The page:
6 Tips for Journalists Covering Tornadoes & Weather Catastrophe Coverage

As the most recent natural disaster in Moore, Oklah., shows, coverage of weather events is an increasingly vital skill for journalists worldwide– including, of course, in the state of Oklahoma.

According to Judy Gibbs Robinson, the veteran editorial adviser to The Oklahoma Daily and OUDaily.com at the University of Oklahoma, “[Monday’s] F4 tornado just to the north of our campus occurred during one-day training for the small summer staff [of The Oklahoma Daily, which is a weekly during summer break].  Needless to say, we were not prepared.  As the afternoon and evening unrolled, I discovered how little this current group of young students knows about covering weather (in Oklahoma!).  So I created a handout for them titled ‘How to Cover Weather Stories.'”

Among the tools and tips Robinson shares on the handout, some of which she learned from the 2013 SPJ Region 8 conference:

1. Get news releases from the National Weather Service.

Go to the National Weather Service website at http://www.srh.noaa.gov.  [Next, click on the relevant spot on the map for local weather information.]  Click on “news” in the top navigation bar.  And scroll to “media registration” to register to receive news releases.


2. Follow InteractiveNWS.

iNWS is the new, and experimental, mobile and desktop application from the National Weather Service.  Use it to receive customized text message and email alerts for weather info you care about.  Go to http://inws.wrh.noaa.gov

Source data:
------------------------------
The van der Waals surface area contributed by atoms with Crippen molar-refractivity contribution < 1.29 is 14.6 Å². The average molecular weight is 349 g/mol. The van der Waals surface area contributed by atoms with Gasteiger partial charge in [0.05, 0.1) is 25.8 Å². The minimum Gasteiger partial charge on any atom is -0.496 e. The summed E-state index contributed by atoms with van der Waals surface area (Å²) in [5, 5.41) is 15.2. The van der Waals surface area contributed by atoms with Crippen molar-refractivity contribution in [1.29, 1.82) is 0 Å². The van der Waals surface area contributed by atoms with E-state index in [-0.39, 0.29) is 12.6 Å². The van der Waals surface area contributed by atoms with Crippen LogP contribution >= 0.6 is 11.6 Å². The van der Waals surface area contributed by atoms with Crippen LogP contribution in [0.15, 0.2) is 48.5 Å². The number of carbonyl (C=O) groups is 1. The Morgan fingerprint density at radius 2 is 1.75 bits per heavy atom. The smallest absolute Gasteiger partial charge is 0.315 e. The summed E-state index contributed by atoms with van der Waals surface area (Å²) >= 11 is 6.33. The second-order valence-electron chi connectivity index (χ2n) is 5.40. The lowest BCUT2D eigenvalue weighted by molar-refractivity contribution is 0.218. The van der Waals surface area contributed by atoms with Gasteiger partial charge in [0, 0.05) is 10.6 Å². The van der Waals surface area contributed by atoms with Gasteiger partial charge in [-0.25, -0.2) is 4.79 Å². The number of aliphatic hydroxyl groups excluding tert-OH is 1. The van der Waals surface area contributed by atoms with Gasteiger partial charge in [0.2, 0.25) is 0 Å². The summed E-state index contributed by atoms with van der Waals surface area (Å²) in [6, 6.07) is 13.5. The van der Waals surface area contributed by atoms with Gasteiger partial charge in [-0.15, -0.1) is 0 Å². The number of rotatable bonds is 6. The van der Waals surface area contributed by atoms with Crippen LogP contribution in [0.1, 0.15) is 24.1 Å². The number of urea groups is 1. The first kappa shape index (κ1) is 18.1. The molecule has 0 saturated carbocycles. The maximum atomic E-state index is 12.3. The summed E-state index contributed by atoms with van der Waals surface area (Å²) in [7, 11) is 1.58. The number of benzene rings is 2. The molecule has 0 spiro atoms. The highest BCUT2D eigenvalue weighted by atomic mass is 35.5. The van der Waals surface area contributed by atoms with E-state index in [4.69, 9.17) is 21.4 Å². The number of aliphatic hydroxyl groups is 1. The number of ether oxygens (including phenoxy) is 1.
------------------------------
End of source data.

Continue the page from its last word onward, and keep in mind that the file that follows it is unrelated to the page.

3. Social Media.

Follow the (fill in your city here) NWS office on Facebook and Twitter for real-time weather reports.  Links are on the website:  http://www.srh.noaa.gov.

4. NWS Chat.

Go to https://nwschat.weather.gov to register to participate in an instant, real-time chat between the media and the emergency response community.

5. NWS Chat Live.

Here is an enhanced version of NWS chat– not sure how they are different though: https://nwschat.weather.gov/live/

**Bonus Tip: Find Out About the Kids.

Candace Baltz, general manager of student publications at Washington State University, has one more essential weather coverage tip.  In her words, “As someone who found herself covering tornadoes live on-air last spring for several hours at a time– and with no personal tornado experience to pull from– I found the info our listeners were most interested in was not just where the storm is and where it’s heading, but their kids– what to do about the kids.  So I’d highly suggest including the school district spokesperson contact info, as well as the police and city, so you can report that the kids are on lockdown or dismissing early, etc.  That may not be as interesting for a college publication, but it’s still good info to get.”

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